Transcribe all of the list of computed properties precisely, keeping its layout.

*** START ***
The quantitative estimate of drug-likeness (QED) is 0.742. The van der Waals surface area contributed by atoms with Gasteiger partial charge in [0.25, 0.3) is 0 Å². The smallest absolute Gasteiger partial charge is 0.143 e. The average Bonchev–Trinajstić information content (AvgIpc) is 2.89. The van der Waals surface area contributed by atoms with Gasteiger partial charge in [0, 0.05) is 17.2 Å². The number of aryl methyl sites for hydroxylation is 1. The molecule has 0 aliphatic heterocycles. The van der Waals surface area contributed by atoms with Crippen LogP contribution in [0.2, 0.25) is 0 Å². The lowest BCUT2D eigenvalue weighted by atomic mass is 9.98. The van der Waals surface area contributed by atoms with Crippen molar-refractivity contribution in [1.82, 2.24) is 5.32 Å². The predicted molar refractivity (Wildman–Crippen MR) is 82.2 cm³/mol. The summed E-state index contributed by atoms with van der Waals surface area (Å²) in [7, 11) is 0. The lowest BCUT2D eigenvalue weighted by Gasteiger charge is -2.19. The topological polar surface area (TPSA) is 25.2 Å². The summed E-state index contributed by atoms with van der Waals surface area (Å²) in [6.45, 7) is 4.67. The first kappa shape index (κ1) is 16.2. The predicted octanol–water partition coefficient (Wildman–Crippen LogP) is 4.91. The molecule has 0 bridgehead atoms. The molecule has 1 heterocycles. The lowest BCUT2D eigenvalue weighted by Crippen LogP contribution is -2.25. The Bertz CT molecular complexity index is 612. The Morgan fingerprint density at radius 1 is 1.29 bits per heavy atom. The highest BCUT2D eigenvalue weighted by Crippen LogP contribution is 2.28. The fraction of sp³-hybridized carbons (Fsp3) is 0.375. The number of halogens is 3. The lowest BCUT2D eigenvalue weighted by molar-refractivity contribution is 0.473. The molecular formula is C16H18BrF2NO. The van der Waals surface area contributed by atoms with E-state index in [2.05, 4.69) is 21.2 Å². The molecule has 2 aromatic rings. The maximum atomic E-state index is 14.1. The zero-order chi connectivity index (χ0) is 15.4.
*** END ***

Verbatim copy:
The quantitative estimate of drug-likeness (QED) is 0.742. The van der Waals surface area contributed by atoms with Gasteiger partial charge in [0.25, 0.3) is 0 Å². The smallest absolute Gasteiger partial charge is 0.143 e. The average Bonchev–Trinajstić information content (AvgIpc) is 2.89. The van der Waals surface area contributed by atoms with Gasteiger partial charge in [0, 0.05) is 17.2 Å². The number of aryl methyl sites for hydroxylation is 1. The molecule has 0 aliphatic heterocycles. The van der Waals surface area contributed by atoms with Crippen LogP contribution in [0.2, 0.25) is 0 Å². The lowest BCUT2D eigenvalue weighted by atomic mass is 9.98. The van der Waals surface area contributed by atoms with Crippen molar-refractivity contribution in [1.82, 2.24) is 5.32 Å². The predicted molar refractivity (Wildman–Crippen MR) is 82.2 cm³/mol. The summed E-state index contributed by atoms with van der Waals surface area (Å²) in [7, 11) is 0. The lowest BCUT2D eigenvalue weighted by Gasteiger charge is -2.19. The topological polar surface area (TPSA) is 25.2 Å². The summed E-state index contributed by atoms with van der Waals surface area (Å²) in [6.45, 7) is 4.67. The first kappa shape index (κ1) is 16.2. The predicted octanol–water partition coefficient (Wildman–Crippen LogP) is 4.91. The molecule has 0 bridgehead atoms. The molecule has 1 heterocycles. The lowest BCUT2D eigenvalue weighted by Crippen LogP contribution is -2.25. The Bertz CT molecular complexity index is 612. The Morgan fingerprint density at radius 1 is 1.29 bits per heavy atom. The highest BCUT2D eigenvalue weighted by Crippen LogP contribution is 2.28. The fraction of sp³-hybridized carbons (Fsp3) is 0.375. The number of halogens is 3. The lowest BCUT2D eigenvalue weighted by molar-refractivity contribution is 0.473. The molecular formula is C16H18BrF2NO. The van der Waals surface area contributed by atoms with E-state index in [2.05, 4.69) is 21.2 Å². The molecule has 2 aromatic rings. The maximum atomic E-state index is 14.1. The zero-order chi connectivity index (χ0) is 15.4.